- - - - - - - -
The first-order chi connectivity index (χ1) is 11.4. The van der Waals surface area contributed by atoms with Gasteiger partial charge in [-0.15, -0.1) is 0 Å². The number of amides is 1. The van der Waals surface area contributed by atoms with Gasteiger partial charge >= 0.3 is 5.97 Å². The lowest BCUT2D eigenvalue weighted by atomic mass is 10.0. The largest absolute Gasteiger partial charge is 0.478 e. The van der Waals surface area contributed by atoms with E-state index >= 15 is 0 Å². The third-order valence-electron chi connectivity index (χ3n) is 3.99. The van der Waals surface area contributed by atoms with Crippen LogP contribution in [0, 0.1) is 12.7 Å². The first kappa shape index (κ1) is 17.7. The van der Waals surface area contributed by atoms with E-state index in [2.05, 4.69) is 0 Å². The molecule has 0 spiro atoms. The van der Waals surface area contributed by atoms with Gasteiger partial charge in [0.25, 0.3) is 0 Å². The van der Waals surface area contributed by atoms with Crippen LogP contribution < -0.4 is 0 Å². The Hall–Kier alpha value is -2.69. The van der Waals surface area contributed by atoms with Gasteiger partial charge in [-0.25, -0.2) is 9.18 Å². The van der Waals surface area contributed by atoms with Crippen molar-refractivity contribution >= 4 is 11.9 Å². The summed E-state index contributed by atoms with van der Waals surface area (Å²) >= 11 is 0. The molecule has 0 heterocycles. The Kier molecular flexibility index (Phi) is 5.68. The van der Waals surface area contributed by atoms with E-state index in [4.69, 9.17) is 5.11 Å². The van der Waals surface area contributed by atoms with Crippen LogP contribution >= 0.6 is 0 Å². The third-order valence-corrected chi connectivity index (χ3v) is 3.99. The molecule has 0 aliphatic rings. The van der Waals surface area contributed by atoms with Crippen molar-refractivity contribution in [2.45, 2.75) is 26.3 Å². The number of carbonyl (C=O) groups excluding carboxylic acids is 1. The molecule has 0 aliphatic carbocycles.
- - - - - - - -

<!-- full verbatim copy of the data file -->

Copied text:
The first-order chi connectivity index (χ1) is 11.4. The van der Waals surface area contributed by atoms with Gasteiger partial charge in [-0.15, -0.1) is 0 Å². The number of amides is 1. The van der Waals surface area contributed by atoms with Gasteiger partial charge >= 0.3 is 5.97 Å². The lowest BCUT2D eigenvalue weighted by atomic mass is 10.0. The largest absolute Gasteiger partial charge is 0.478 e. The van der Waals surface area contributed by atoms with E-state index >= 15 is 0 Å². The third-order valence-electron chi connectivity index (χ3n) is 3.99. The van der Waals surface area contributed by atoms with Crippen LogP contribution in [0, 0.1) is 12.7 Å². The first kappa shape index (κ1) is 17.7. The van der Waals surface area contributed by atoms with E-state index in [2.05, 4.69) is 0 Å². The molecule has 0 spiro atoms. The van der Waals surface area contributed by atoms with Gasteiger partial charge in [0.25, 0.3) is 0 Å². The van der Waals surface area contributed by atoms with Crippen LogP contribution < -0.4 is 0 Å². The Hall–Kier alpha value is -2.69. The van der Waals surface area contributed by atoms with Gasteiger partial charge in [-0.25, -0.2) is 9.18 Å². The van der Waals surface area contributed by atoms with Crippen molar-refractivity contribution >= 4 is 11.9 Å². The summed E-state index contributed by atoms with van der Waals surface area (Å²) >= 11 is 0. The molecule has 0 heterocycles. The Kier molecular flexibility index (Phi) is 5.68. The van der Waals surface area contributed by atoms with E-state index in [4.69, 9.17) is 5.11 Å². The van der Waals surface area contributed by atoms with Crippen LogP contribution >= 0.6 is 0 Å². The third-order valence-corrected chi connectivity index (χ3v) is 3.99. The molecule has 0 aliphatic rings. The van der Waals surface area contributed by atoms with Crippen molar-refractivity contribution in [2.45, 2.75) is 26.3 Å². The number of carbonyl (C=O) groups excluding carboxylic acids is 1. The molecule has 0 aliphatic carbocycles.